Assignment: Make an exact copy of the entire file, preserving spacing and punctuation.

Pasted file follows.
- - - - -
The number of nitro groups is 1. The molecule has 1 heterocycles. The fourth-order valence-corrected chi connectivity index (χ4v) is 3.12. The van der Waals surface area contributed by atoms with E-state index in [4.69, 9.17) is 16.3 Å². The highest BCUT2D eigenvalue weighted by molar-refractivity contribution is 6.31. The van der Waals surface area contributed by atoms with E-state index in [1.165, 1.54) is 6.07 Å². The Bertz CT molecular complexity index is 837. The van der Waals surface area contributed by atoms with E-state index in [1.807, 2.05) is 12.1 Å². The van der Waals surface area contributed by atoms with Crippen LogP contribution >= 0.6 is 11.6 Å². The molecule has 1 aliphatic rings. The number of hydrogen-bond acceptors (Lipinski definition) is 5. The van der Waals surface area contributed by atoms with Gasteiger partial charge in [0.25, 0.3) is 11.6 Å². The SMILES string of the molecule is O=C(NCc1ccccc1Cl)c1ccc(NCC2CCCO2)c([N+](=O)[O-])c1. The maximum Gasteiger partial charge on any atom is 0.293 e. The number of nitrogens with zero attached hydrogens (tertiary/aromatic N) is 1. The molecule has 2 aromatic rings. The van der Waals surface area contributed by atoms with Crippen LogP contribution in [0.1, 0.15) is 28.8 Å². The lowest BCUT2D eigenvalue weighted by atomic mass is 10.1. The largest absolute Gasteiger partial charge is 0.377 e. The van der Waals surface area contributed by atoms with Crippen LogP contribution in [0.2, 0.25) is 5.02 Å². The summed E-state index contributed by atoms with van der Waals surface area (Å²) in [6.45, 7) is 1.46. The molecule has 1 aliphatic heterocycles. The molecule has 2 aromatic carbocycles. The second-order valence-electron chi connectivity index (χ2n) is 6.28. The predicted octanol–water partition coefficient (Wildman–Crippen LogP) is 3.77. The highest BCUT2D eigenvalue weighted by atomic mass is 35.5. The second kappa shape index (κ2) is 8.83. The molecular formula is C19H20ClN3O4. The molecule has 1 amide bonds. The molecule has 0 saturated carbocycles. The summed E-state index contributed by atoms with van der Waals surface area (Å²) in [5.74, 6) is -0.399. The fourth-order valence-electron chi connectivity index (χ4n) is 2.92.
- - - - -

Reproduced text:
The number of nitro groups is 1. The molecule has 1 heterocycles. The fourth-order valence-corrected chi connectivity index (χ4v) is 3.12. The van der Waals surface area contributed by atoms with E-state index in [4.69, 9.17) is 16.3 Å². The highest BCUT2D eigenvalue weighted by molar-refractivity contribution is 6.31. The van der Waals surface area contributed by atoms with E-state index in [1.165, 1.54) is 6.07 Å². The Bertz CT molecular complexity index is 837. The van der Waals surface area contributed by atoms with E-state index in [1.807, 2.05) is 12.1 Å². The van der Waals surface area contributed by atoms with Crippen LogP contribution >= 0.6 is 11.6 Å². The molecule has 1 aliphatic rings. The number of hydrogen-bond acceptors (Lipinski definition) is 5. The van der Waals surface area contributed by atoms with Gasteiger partial charge in [0.25, 0.3) is 11.6 Å². The SMILES string of the molecule is O=C(NCc1ccccc1Cl)c1ccc(NCC2CCCO2)c([N+](=O)[O-])c1. The maximum Gasteiger partial charge on any atom is 0.293 e. The number of nitrogens with zero attached hydrogens (tertiary/aromatic N) is 1. The molecule has 2 aromatic rings. The van der Waals surface area contributed by atoms with Crippen LogP contribution in [0.1, 0.15) is 28.8 Å². The lowest BCUT2D eigenvalue weighted by atomic mass is 10.1. The largest absolute Gasteiger partial charge is 0.377 e. The van der Waals surface area contributed by atoms with Crippen LogP contribution in [0.2, 0.25) is 5.02 Å². The summed E-state index contributed by atoms with van der Waals surface area (Å²) in [6.45, 7) is 1.46. The molecule has 1 aliphatic heterocycles. The molecule has 2 aromatic carbocycles. The second-order valence-electron chi connectivity index (χ2n) is 6.28. The predicted octanol–water partition coefficient (Wildman–Crippen LogP) is 3.77. The highest BCUT2D eigenvalue weighted by atomic mass is 35.5. The second kappa shape index (κ2) is 8.83. The molecular formula is C19H20ClN3O4. The molecule has 1 amide bonds. The molecule has 0 saturated carbocycles. The summed E-state index contributed by atoms with van der Waals surface area (Å²) in [5.74, 6) is -0.399. The fourth-order valence-electron chi connectivity index (χ4n) is 2.92.